In southern Utah, a canal built to bring water from the Virgin River to the Hurricane Bench snakes along a high steep slope, so steep that the canal seems almost suspended in air.
There are two ways to see the canal, starting in the town of Hurricane:
Bowery Trailhead. Take State Route 9 to 200 North and go east to the Historical Marker. A half-mile walk takes you to the canal, a flume, and a tunnel.
Hurricane Hill Trailhead. From State Route 9, take State Route 59 east for 1 mile. Park at the communication towers. A trail along the rim above the canal drops down in several places to the canal and also leads to the Virgin Dam some five miles away.
We never planned to visit the Hurricane Canal; it sort of sneaked up on us while we were heading somewhere else. My companion and I had merely stopped at the Hurricane museum just to get some directions— but the enthusiastic docent pulled us aside and said, “Let me tell you how Hurricane was born!” She told us about the Hurricane Canal and how the first water from the Virgin River flowed through it in 1904. We decided—why not?—we’d go take a look.
The canal snakes along a high steep slope, so steep that the canal seems almost suspended in air: eight feet wide, with four-foot-high walls of lava rock and concrete. Twelve tunnels through solid rock. Six flumes over gullies. All done between 1893 and 1904. We walked along it, amazed.
Did people really build this—all the cut and fill—with just picks and shovels? Where did they get lumber for the flumes? The concrete looked old; instead of crushed aggregate it contained smooth pebbles. Where did they get the aggregate? Where did they get the lime for the cement? This was no simple project. Even with today’s equipment, it would be an ominous task.
Then there were the human questions. It seemed incredible that what made the town of Hurricane possible was thought up by two people, James Jepson and John Steele, with an idea to divert water from the Virgin River. People told them over and over that they could never succeed. What were their motivation and means? Did they do it for profit? For the community? I marveled that they could overcome the negativity of naysayers to inspire hundreds of families to invest time and effort in the project.
We asked around and learned about the lime kiln. We also learned the aggregate had come from the riverbed, and the lumber had come from up around the present-day Kolob Reservoir. But nobody could tell us where the limestone quarry was.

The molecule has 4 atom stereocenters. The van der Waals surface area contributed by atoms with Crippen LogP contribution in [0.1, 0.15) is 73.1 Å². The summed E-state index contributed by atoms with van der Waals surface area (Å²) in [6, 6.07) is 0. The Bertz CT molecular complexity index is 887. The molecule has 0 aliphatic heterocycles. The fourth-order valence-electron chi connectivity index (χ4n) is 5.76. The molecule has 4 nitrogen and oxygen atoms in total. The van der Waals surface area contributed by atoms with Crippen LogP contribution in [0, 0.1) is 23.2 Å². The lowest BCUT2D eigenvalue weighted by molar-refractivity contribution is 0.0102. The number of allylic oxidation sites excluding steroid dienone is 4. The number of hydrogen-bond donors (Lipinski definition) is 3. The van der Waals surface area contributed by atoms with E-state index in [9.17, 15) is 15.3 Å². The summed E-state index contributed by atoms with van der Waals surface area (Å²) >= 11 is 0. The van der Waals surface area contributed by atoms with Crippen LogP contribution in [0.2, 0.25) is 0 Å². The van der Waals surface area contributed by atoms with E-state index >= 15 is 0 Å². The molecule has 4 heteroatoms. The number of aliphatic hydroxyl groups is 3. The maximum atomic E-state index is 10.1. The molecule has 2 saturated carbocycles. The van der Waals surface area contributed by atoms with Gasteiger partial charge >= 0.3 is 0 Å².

Next day, we found the rough-built sandstone-block kiln, tucked against the side of a ravine. The kiln would have been used to heat limestone until it crumbled to powder and could be mixed into concrete.
But where was the limestone quarry?
We wandered down the ravine, farther and farther, searching the walls for signs of digging. Why would they build the kiln so far from the limestone? Maybe because they could only easily get into the ravine from the top?
Sure enough, we came to a sudden steep dropoff at the end of the ravine. And then, as we started to turn back, we noticed that all along the ravine walls at this spot a narrow band between two rock layers had been dug out. It was a seam of soft white limestone, suitable for making concrete. A minor historical discovery, this, but exciting.
Still, there were those unanswered questions, those perhaps never-to-be-answered questions about the human side of the canal. Fortunately, back at the museum we met descendants of the original canal builders, Iva and Ashby Reeve.
They told us that the canal was built as a cooperative, largely by people who had lived in Grafton and Virgin and had had their farms washed out by floods. The men worked on the canal in the winter, they told us (those hot springs had been a nice end-of-the-day treat), and in the summer they farmed.
Mr. Reeve had worked for 75 years helping maintain the canal.
“I wore out four teams of horses on it,” he told us proudly.
He said he’d hauled a lot of gravel and cement on pack horses to fix the canal, he had helped build an access road, and he had shoveled out the ditch when summer storms washed rocks and dirt into it. He told us that the cement we’d seen in the ditch was mostly repair work—that the original cement was not very strong.
So we had more answers. This canal wasn’t built for commercial gain, but as a cooperative. Self-interest played a role, but it was combined with community interest. On the Hurricane Canal, everybody involved was fairly rewarded for the work done.
There’s a story about a very old man planting a peach tree and a young man asking him why. “Young man,” he said, “I’ve gone through my whole life eating peaches from trees I never planted. It’s only right that I plant a tree for others.”
In a way, the Hurricane Canal is like that. Whether or not the builders knew they were planning for the future, people have eaten many peaches watered by the canal, and the canal has supported thousands of people in real ways.
Those whose lives were affected probably can’t completely appreciate the vision and toil of those who worked to protect their community’s crops from drought and flood. Neither can those who take the time to explore the canal today.
One thing we can appreciate is this:
Utah’s amazing landscape is full of stories. And it's exciting - even for a historical novice - to notice remnants of the past, ask questions, investigate. There could hardly be a better way to connect with a place.
(Contributed by Ed Iversen)